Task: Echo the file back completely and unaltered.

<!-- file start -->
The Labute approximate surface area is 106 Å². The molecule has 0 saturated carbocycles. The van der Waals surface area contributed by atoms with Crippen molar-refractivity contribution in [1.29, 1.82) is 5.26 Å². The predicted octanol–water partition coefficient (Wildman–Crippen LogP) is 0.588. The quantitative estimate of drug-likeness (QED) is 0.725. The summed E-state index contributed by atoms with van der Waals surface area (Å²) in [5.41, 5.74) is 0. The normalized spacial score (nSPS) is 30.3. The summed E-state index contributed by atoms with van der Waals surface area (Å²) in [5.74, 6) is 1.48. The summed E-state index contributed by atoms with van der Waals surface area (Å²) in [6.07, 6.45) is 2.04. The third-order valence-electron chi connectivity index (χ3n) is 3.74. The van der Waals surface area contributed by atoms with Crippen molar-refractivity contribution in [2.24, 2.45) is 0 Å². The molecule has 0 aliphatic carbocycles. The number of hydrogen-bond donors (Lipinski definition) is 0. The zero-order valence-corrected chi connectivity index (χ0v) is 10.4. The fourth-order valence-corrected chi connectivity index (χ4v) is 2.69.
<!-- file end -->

The Labute approximate surface area is 106 Å². The molecule has 0 saturated carbocycles. The van der Waals surface area contributed by atoms with Crippen molar-refractivity contribution in [1.29, 1.82) is 5.26 Å². The predicted octanol–water partition coefficient (Wildman–Crippen LogP) is 0.588. The quantitative estimate of drug-likeness (QED) is 0.725. The summed E-state index contributed by atoms with van der Waals surface area (Å²) in [5.41, 5.74) is 0. The normalized spacial score (nSPS) is 30.3. The summed E-state index contributed by atoms with van der Waals surface area (Å²) in [5.74, 6) is 1.48. The summed E-state index contributed by atoms with van der Waals surface area (Å²) in [6.07, 6.45) is 2.04. The third-order valence-electron chi connectivity index (χ3n) is 3.74. The van der Waals surface area contributed by atoms with Crippen molar-refractivity contribution in [2.24, 2.45) is 0 Å². The molecule has 0 aliphatic carbocycles. The number of hydrogen-bond donors (Lipinski definition) is 0. The zero-order valence-corrected chi connectivity index (χ0v) is 10.4. The fourth-order valence-corrected chi connectivity index (χ4v) is 2.69.